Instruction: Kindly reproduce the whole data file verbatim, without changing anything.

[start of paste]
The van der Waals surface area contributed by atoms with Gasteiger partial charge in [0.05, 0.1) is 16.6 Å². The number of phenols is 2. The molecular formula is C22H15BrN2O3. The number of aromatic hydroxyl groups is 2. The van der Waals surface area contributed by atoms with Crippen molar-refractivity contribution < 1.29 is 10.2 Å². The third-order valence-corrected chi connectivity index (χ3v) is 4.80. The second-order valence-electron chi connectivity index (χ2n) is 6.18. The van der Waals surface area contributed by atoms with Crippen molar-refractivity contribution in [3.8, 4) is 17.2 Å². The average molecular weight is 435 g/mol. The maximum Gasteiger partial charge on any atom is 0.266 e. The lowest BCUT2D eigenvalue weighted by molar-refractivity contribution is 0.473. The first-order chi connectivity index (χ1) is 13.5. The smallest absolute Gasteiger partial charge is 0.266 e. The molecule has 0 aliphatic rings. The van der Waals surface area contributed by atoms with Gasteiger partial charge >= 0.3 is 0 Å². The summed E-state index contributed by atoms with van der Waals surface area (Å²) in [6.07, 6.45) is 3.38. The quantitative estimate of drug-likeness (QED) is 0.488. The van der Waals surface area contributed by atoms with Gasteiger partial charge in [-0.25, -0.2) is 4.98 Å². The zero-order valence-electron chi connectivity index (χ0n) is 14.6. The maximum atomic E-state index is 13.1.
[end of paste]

The van der Waals surface area contributed by atoms with Gasteiger partial charge in [0.05, 0.1) is 16.6 Å². The number of phenols is 2. The molecular formula is C22H15BrN2O3. The number of aromatic hydroxyl groups is 2. The van der Waals surface area contributed by atoms with Crippen molar-refractivity contribution < 1.29 is 10.2 Å². The third-order valence-corrected chi connectivity index (χ3v) is 4.80. The second-order valence-electron chi connectivity index (χ2n) is 6.18. The van der Waals surface area contributed by atoms with Crippen molar-refractivity contribution in [3.8, 4) is 17.2 Å². The average molecular weight is 435 g/mol. The maximum Gasteiger partial charge on any atom is 0.266 e. The lowest BCUT2D eigenvalue weighted by molar-refractivity contribution is 0.473. The first-order chi connectivity index (χ1) is 13.5. The smallest absolute Gasteiger partial charge is 0.266 e. The molecule has 0 aliphatic rings. The van der Waals surface area contributed by atoms with Gasteiger partial charge >= 0.3 is 0 Å². The summed E-state index contributed by atoms with van der Waals surface area (Å²) in [6.07, 6.45) is 3.38. The quantitative estimate of drug-likeness (QED) is 0.488. The van der Waals surface area contributed by atoms with Gasteiger partial charge in [-0.25, -0.2) is 4.98 Å². The zero-order valence-electron chi connectivity index (χ0n) is 14.6. The maximum atomic E-state index is 13.1.